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According to a recent article published in the journal Cancer, women with early breast cancer have significantly improved survival when treated in a hospital that treats a greater number of women with this stage of disease and/or in a hospital involved in research and teaching activities.

Lymph-node negative breast cancer refers to cancer that has not spread outside the breast. Overall cure rates for women diagnosed with lymph-node negative breast cancer are high following standard treatment approaches. However, a significant portion of these women experience a cancer recurrence and may ultimately succumb to their disease. Researchers have been focusing on cancer and patient characteristics that possibly define which women are at a higher risk of developing a recurrence. Findings may allow treatment strategies to be individualized and long-term outcomes improved.

One factor that appears associated with long-term survival is the institution at which a patient is treated. Several previous studies have indicated that patients often have improved outcomes if they receive treatment at an institution that treats a large volume of patients with their specific disease (high-volume) and/or are treated by a high-volume physician.

Researchers from Canada recently conducted a study to determine if an association exists between long-term outcomes and medical institutions at which women with lymph-node negative breast cancer are treated. This study included the review of outcomes of women treated at medical facilities that treated different volumes of patients with lymph-node negative breast cancer. Data from different types of medical facilities (i.e. teaching and research versus not) as also included. Overall, women treated at high-volume medical facilities and those treated at teaching or research facilities had significantly improved survival compared to women treated at low-volume hospitals and/or facilities not involved in research or teaching.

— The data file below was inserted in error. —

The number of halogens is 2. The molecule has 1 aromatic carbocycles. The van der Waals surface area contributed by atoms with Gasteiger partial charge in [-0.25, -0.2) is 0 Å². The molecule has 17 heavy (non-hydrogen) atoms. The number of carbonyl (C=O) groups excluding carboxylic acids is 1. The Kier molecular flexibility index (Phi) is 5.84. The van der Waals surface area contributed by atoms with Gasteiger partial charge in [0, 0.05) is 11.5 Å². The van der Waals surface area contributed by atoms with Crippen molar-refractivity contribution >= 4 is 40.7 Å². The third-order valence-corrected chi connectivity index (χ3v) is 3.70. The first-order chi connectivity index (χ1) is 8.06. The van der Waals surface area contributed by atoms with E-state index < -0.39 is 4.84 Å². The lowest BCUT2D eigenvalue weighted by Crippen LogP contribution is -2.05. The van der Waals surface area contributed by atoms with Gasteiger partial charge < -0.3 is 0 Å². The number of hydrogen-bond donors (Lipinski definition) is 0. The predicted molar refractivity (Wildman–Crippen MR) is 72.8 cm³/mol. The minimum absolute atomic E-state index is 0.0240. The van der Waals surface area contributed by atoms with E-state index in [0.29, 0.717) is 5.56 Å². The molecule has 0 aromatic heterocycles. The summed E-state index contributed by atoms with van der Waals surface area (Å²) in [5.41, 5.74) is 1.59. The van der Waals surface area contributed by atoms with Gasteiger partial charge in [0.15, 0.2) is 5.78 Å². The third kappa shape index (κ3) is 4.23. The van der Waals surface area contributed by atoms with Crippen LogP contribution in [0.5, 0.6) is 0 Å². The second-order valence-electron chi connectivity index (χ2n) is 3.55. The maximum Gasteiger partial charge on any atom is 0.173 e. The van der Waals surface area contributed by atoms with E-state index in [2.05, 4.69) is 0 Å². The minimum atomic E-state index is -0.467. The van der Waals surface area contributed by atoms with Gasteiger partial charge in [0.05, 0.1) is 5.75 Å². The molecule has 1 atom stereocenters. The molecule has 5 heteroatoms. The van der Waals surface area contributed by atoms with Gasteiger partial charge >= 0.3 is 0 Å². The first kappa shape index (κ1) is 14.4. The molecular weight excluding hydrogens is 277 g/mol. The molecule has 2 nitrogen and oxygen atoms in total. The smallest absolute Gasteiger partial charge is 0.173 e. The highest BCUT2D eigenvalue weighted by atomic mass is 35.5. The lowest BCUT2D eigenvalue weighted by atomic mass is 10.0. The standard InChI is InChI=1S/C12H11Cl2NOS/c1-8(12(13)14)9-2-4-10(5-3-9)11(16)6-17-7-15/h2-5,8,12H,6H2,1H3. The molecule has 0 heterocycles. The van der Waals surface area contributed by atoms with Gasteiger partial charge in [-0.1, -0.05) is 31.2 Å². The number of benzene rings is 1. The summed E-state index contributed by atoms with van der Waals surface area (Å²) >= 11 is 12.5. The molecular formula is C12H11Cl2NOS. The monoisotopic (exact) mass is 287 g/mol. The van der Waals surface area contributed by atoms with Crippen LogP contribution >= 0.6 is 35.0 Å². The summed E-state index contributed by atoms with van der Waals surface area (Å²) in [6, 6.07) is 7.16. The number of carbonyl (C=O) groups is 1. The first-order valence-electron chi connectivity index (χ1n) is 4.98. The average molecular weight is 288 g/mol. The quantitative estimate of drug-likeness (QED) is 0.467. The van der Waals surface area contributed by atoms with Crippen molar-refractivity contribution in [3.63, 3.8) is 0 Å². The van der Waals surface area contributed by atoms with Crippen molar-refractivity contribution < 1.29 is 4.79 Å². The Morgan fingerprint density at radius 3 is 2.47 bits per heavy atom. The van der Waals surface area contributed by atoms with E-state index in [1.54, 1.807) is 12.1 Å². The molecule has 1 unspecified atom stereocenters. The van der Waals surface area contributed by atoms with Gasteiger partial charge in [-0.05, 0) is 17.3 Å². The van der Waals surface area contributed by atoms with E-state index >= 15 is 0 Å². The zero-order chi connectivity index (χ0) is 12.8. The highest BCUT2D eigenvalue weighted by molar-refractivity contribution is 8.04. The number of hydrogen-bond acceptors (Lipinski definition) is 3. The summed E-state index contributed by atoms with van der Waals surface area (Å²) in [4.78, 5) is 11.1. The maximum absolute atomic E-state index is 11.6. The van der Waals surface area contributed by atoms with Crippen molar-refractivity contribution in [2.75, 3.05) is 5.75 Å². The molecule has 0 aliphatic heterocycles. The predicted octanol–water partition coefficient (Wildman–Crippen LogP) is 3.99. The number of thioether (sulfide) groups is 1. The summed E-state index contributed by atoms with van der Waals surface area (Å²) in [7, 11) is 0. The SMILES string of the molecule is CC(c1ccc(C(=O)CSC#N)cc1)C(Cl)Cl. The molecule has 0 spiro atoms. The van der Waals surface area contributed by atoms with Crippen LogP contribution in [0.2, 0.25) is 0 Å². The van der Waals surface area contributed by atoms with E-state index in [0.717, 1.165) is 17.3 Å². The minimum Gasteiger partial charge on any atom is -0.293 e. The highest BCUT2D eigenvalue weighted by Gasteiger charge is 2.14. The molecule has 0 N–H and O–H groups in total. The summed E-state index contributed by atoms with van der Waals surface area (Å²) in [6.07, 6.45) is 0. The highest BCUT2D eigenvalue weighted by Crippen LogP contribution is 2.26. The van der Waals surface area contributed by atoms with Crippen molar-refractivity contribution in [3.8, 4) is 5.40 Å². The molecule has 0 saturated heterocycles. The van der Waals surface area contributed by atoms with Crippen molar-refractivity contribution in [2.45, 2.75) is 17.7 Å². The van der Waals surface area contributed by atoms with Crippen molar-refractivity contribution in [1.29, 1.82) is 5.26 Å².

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  • Death rate was increased 70% for women treated at low-volume medical facilities (25 or fewer new cases of lymph-node negative breast cancer per year) compared to those treated at high-volume medical facilities (100 or more new cases per year).
  • Death rate was increased 44% and 30%, respectively, for women treated at facilities that treated 25-49 new cases per year and 50-99 new cases per year.
  • Death rate was decreased by 30% in medical institutions involved in research, teaching, or those with onsite radiation facilities

The researchers concluded that women with node-negative breast cancer have significantly improved survival if treated in high-volume hospitals and/or hospitals involved in teaching, research, or those that have onsite radiation facilities. Patients diagnosed with lymph-node negative breast cancer may wish to ask their physician about patient-volume for their stage of disease at the treating facility, as well as the institution’s involvement in teaching and research and radiation facilities.

Reference: Hebert-Croteau N, Brisson J, Lemiaire J, et al. Investigating the correlation between hospital of primary treatment and survival of women with breast cancer. Cancer. 2005;104:1343-1348.

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